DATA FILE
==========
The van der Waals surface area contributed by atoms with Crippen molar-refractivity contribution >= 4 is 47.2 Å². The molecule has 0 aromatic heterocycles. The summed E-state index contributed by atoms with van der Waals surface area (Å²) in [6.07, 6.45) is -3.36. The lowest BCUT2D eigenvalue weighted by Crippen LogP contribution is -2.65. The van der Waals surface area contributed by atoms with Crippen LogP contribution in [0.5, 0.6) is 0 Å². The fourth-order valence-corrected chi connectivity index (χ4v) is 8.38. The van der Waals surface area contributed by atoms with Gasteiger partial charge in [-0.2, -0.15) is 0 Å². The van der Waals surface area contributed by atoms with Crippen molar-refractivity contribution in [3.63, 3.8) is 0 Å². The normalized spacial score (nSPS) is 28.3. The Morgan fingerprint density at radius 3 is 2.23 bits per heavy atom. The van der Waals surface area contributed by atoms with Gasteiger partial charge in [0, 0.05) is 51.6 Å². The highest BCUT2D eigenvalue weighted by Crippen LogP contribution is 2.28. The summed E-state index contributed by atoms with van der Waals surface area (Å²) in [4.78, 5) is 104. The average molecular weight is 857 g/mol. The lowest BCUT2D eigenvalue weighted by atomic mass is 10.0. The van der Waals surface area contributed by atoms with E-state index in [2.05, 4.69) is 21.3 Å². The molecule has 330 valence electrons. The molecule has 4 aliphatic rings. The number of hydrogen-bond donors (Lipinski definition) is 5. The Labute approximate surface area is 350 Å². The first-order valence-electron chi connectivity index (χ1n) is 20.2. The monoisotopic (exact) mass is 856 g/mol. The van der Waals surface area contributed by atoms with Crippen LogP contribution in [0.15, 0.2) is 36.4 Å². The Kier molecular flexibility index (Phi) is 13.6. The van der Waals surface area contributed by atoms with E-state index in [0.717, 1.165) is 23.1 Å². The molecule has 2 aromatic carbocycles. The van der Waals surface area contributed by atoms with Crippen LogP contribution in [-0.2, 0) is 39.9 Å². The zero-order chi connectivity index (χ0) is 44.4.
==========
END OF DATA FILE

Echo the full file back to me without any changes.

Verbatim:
The van der Waals surface area contributed by atoms with Crippen molar-refractivity contribution >= 4 is 47.2 Å². The molecule has 0 aromatic heterocycles. The summed E-state index contributed by atoms with van der Waals surface area (Å²) in [6.07, 6.45) is -3.36. The lowest BCUT2D eigenvalue weighted by Crippen LogP contribution is -2.65. The van der Waals surface area contributed by atoms with Crippen LogP contribution in [0.5, 0.6) is 0 Å². The fourth-order valence-corrected chi connectivity index (χ4v) is 8.38. The van der Waals surface area contributed by atoms with Gasteiger partial charge in [-0.2, -0.15) is 0 Å². The van der Waals surface area contributed by atoms with Crippen molar-refractivity contribution in [3.63, 3.8) is 0 Å². The normalized spacial score (nSPS) is 28.3. The Morgan fingerprint density at radius 3 is 2.23 bits per heavy atom. The van der Waals surface area contributed by atoms with Gasteiger partial charge in [0, 0.05) is 51.6 Å². The highest BCUT2D eigenvalue weighted by Crippen LogP contribution is 2.28. The summed E-state index contributed by atoms with van der Waals surface area (Å²) in [4.78, 5) is 104. The average molecular weight is 857 g/mol. The lowest BCUT2D eigenvalue weighted by atomic mass is 10.0. The van der Waals surface area contributed by atoms with E-state index in [2.05, 4.69) is 21.3 Å². The molecule has 330 valence electrons. The molecule has 4 aliphatic rings. The number of hydrogen-bond donors (Lipinski definition) is 5. The Labute approximate surface area is 350 Å². The first-order valence-electron chi connectivity index (χ1n) is 20.2. The monoisotopic (exact) mass is 856 g/mol. The van der Waals surface area contributed by atoms with Crippen LogP contribution in [0.15, 0.2) is 36.4 Å². The Kier molecular flexibility index (Phi) is 13.6. The van der Waals surface area contributed by atoms with E-state index in [0.717, 1.165) is 23.1 Å². The molecule has 2 aromatic carbocycles. The van der Waals surface area contributed by atoms with Crippen LogP contribution in [-0.2, 0) is 39.9 Å². The zero-order chi connectivity index (χ0) is 44.4.